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SaaS cloud computing: Questions to ask when moving data to the cloud

Moving data to the SaaS cloud suggests that our data will have greater availability, but does that mean we will have less control? SaaS Strategies Expert Denis Pombriant offers tips on the right questions to ask of cloud computing service vendors.

If we move from our internal app to a SaaS (Software as a Service) cloud computing, are there circumstances in

which we could lose control or even ownership of our data?

I am not aware of any situations where you might lose ownership, but you should always ask. The grey area may be a situation where a vendor like Facebook might appear to function as an application platform and data ownership, defined by me as your right to delete it, might be open to question.

Control is another matter, and the answer is that it depends on what you mean by it. Let’s face it, another entity somewhere out “there” is running the disk farm and backing up your data so your forfeit a great deal of control by moving to the cloud. The acid test has always been whether or not you could get the vendor to back up your chunk of data and send it to you as a delimited file (then delete it). But, let’s face facts, the data is useful when handled by an application that knows its structure. So before you attempt to grab your data back from a vendor and sever links, make sure you have a way to import that file and to use it in a new application.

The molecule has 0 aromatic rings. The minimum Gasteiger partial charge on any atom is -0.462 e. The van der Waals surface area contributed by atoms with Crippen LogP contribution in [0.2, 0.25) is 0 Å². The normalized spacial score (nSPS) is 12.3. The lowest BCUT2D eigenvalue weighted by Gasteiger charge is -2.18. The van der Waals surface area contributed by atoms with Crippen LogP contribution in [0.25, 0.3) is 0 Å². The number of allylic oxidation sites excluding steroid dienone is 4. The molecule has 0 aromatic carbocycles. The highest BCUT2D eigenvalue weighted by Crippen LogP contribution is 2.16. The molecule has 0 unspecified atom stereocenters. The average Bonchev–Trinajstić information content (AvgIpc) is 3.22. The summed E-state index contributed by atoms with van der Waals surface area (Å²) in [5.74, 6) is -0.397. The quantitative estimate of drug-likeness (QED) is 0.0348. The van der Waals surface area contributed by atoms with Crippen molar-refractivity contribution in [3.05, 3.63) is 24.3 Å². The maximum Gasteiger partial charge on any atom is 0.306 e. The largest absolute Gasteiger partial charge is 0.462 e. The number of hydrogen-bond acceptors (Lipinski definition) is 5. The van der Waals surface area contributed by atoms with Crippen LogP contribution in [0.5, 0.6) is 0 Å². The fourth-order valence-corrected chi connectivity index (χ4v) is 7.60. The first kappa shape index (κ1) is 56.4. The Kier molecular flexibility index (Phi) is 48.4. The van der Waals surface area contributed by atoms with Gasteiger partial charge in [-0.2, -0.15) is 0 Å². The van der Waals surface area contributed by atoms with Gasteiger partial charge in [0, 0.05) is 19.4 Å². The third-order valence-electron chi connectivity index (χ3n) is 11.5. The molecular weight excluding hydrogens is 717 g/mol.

A larger question that everyone should get into the habit of asking involves the vendor’s general policies. What are the up-time guarantees for instance? We’ve all grown up with the SaaS cloud computing market which had rather humble beginnings, for instance in a closet in Marc Benioff’s apartment. But we have gradually grown to demand and to expect more rigor in how our data is handled.

We are entering an age of computing services as a utility and like other utilities, we expect them to be always on, always available. Typically that means nine 9’s of availability, not the three we have now or the fiver we aspire to. So ask your prospective vendors. They’ll have answers because it’s a hot topic.

This was first published in May 2012

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